The industry’s solution to this issue is Roaming Architecture for Voice over LTE with Local Breakout (RAVEL). Currently in the midst of standardisation at 3GPP, RAVEL is intended to enable the home network to decide, where appropriate, for the VoIMS call to be broken out locally. 

Three quarters of respondents to the survey said they support an industry-wide move to RAVEL for VoLTE roaming. This is emphatic in its enthusiasm but 25 per cent remains a significant share of respondents still to be convinced. Just over half of respondents said they plan to support VoIMS for LTE roaming using the RAVEL architecture, while 12.3 per cent said they would support it, but not using RAVEL.

Until RAVEL is available, 27.4 per cent of respondents said they plan to use home-routing for all VoLTE traffic, while just under one fifth said they would use a non-standard VoLTE roaming solution.

Well, the solution was standardised in 3GPP Release-11. NTT Docomo has an excellent whitepaper (embedded below) explaining the issue and the proposed solution.

In 3GPP Release 11, the VoLTE roaming and interconnection architecture was standardized in cooperation with the GSMA Association. The new architecture is able to implement voice call charging in the same way as circuit-switched voice roaming and interconnection models by routing both C-Plane messages and voice data on the same path. This was not possible with the earlier VoLTE roaming and interconnection architecture.

Anyway, here is the complete whitepaper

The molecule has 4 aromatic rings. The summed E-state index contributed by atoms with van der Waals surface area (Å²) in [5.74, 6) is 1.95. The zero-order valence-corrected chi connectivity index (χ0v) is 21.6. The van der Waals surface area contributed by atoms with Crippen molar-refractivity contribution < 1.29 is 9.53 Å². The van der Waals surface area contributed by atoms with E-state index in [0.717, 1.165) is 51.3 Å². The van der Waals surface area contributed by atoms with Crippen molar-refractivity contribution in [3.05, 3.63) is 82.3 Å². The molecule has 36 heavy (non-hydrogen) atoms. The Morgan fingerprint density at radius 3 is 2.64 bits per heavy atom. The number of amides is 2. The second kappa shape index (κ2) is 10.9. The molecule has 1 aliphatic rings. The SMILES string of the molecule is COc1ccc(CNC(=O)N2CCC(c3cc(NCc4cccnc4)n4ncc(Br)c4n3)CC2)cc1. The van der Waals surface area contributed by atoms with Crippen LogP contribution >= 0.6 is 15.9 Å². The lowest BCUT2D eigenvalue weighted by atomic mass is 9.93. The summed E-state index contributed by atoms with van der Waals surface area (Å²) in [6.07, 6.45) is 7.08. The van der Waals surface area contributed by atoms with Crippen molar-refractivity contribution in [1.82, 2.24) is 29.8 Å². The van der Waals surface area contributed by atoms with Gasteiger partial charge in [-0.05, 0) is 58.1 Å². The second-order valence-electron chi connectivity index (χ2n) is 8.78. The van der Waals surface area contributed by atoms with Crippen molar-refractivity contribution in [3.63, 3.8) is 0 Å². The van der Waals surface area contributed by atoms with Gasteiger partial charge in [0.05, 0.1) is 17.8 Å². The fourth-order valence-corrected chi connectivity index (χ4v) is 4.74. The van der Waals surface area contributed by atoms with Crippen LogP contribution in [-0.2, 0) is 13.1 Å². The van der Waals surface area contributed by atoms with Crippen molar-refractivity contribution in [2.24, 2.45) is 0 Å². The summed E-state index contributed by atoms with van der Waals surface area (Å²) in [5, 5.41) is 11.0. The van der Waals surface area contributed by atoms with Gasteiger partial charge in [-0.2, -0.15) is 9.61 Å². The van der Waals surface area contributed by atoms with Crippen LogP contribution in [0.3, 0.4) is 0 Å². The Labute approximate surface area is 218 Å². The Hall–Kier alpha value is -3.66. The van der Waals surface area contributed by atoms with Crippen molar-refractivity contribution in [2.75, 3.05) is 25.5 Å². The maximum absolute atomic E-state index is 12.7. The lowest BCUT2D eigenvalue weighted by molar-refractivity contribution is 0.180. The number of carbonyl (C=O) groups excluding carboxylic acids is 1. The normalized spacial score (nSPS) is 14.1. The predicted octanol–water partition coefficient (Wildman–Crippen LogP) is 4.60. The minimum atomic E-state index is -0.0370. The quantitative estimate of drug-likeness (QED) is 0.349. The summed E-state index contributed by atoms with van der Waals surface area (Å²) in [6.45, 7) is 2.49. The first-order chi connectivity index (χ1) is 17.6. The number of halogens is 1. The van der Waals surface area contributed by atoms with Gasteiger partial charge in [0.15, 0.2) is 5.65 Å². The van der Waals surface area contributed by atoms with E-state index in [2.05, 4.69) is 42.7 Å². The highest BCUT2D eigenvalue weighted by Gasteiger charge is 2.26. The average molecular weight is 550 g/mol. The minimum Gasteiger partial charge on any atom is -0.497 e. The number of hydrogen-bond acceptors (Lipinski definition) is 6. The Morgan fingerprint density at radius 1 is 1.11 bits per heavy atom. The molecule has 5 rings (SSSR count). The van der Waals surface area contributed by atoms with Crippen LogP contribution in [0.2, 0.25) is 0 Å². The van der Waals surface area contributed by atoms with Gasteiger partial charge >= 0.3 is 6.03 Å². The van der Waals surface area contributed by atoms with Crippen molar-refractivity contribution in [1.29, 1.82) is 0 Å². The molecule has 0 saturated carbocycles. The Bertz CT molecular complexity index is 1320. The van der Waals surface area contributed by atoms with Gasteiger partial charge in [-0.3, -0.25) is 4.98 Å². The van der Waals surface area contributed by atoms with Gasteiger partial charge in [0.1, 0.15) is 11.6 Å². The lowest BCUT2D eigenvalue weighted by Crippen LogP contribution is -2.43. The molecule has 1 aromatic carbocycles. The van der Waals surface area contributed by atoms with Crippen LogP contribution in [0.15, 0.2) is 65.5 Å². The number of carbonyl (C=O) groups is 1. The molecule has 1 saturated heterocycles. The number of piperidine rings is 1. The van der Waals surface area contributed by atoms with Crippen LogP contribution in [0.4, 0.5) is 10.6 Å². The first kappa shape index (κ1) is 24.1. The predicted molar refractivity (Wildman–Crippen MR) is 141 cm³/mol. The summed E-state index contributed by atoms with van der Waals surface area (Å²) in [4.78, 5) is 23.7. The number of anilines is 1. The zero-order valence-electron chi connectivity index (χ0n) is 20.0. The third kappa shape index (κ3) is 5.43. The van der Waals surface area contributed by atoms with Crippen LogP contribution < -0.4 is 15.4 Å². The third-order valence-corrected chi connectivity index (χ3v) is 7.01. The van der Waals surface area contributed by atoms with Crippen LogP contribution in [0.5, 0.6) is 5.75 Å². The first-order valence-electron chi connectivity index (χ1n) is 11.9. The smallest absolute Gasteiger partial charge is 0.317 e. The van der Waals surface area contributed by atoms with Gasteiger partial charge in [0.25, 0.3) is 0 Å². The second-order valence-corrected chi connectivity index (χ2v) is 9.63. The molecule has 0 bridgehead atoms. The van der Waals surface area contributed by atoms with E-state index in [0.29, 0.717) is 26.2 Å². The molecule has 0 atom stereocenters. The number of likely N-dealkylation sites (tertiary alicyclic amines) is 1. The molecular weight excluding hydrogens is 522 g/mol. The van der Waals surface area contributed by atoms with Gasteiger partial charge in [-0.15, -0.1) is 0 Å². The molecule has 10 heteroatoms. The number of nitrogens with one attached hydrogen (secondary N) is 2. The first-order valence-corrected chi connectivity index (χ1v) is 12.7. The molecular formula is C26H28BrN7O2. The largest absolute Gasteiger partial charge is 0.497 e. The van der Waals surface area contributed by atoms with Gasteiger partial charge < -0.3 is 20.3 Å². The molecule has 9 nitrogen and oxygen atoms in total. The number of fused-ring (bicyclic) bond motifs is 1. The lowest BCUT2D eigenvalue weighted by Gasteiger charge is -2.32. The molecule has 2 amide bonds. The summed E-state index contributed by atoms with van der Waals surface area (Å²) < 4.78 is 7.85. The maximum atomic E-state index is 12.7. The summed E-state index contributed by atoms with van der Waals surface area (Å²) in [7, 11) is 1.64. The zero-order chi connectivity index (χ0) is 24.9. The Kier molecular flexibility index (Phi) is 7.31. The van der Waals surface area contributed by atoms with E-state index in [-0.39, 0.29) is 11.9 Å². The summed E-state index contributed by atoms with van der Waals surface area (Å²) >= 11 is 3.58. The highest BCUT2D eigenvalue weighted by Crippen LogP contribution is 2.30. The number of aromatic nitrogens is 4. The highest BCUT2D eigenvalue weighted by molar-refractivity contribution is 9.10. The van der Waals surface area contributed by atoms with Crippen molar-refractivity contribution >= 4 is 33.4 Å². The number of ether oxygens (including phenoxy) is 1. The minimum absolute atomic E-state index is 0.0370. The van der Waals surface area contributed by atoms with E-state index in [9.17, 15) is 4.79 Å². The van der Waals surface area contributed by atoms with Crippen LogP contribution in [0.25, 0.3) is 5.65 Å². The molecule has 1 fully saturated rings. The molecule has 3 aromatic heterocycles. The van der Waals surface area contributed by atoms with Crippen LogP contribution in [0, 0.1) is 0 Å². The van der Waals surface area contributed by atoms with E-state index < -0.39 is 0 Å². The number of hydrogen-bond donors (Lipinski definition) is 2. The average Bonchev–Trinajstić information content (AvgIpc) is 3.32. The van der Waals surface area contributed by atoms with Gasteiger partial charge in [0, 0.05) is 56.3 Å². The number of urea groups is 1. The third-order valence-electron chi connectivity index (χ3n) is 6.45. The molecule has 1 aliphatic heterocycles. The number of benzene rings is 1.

Tuesday, 29 October 2013

ANDSF: Evolution and Roaming with Hotspot 2.0

Access Network Discovery and Selection Function (ANDSF) is still evolving and with the introduction of Hotspot 2.0 (HS 2), there is a good possibility to provide seamless roaming from Cellular to Wi-Fi, Wi-Fi to Wi-Fi and Wi-Fi to Cellular.

There is a good paper (not very recent) by Alcatel-Lucent and BT that explains these roaming scenarios and other ANDSF policies related information very well. Its embedded below:

Friday, 31 May 2013

Friday rant: OTT, Viber, Roaming, etc.

The same old story, mobile operators are seeing that their revenue is not growing, even though they are upgrading their networks and introducing new features / technologies. The following is from Total Telecom:

The global telecom services market generated revenue of €1.12 trillion in 2012, although at 2.7% growth was slower than in the previous year, according to the 2013 DigiWorld Yearbook published by IDATE on Thursday.